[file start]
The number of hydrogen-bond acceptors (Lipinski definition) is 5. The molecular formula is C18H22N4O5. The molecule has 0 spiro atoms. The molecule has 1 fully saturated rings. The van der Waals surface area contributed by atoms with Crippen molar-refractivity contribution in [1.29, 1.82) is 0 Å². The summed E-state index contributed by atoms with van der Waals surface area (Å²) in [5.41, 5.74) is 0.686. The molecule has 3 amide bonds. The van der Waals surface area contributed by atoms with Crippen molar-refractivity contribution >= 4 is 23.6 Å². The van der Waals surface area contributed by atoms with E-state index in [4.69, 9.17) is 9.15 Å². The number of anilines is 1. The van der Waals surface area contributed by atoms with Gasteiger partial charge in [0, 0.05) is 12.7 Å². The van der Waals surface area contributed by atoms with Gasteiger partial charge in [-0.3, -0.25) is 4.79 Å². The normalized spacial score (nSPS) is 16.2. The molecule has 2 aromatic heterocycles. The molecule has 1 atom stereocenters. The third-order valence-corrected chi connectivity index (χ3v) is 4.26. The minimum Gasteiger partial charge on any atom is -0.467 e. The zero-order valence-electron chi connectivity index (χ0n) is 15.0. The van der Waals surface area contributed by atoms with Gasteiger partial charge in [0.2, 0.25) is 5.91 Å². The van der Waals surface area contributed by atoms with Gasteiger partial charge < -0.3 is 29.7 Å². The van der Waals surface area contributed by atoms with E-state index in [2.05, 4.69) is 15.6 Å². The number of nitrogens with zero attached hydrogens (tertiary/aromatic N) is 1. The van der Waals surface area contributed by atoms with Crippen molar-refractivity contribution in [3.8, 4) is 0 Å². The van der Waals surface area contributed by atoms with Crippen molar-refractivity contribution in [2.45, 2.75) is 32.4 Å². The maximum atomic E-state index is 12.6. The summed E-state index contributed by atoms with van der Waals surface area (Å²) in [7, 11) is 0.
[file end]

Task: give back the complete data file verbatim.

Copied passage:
The number of hydrogen-bond acceptors (Lipinski definition) is 5. The molecular formula is C18H22N4O5. The molecule has 0 spiro atoms. The molecule has 1 fully saturated rings. The van der Waals surface area contributed by atoms with Crippen molar-refractivity contribution in [1.29, 1.82) is 0 Å². The summed E-state index contributed by atoms with van der Waals surface area (Å²) in [5.41, 5.74) is 0.686. The molecule has 3 amide bonds. The van der Waals surface area contributed by atoms with Crippen molar-refractivity contribution >= 4 is 23.6 Å². The van der Waals surface area contributed by atoms with E-state index in [4.69, 9.17) is 9.15 Å². The number of anilines is 1. The van der Waals surface area contributed by atoms with Gasteiger partial charge in [0, 0.05) is 12.7 Å². The van der Waals surface area contributed by atoms with Gasteiger partial charge in [-0.3, -0.25) is 4.79 Å². The normalized spacial score (nSPS) is 16.2. The molecule has 2 aromatic heterocycles. The molecule has 1 atom stereocenters. The third-order valence-corrected chi connectivity index (χ3v) is 4.26. The minimum Gasteiger partial charge on any atom is -0.467 e. The zero-order valence-electron chi connectivity index (χ0n) is 15.0. The van der Waals surface area contributed by atoms with Gasteiger partial charge in [0.2, 0.25) is 5.91 Å². The van der Waals surface area contributed by atoms with Gasteiger partial charge < -0.3 is 29.7 Å². The van der Waals surface area contributed by atoms with E-state index in [2.05, 4.69) is 15.6 Å². The number of nitrogens with zero attached hydrogens (tertiary/aromatic N) is 1. The van der Waals surface area contributed by atoms with Crippen molar-refractivity contribution in [3.8, 4) is 0 Å². The van der Waals surface area contributed by atoms with Crippen molar-refractivity contribution in [2.45, 2.75) is 32.4 Å². The maximum atomic E-state index is 12.6. The summed E-state index contributed by atoms with van der Waals surface area (Å²) in [7, 11) is 0.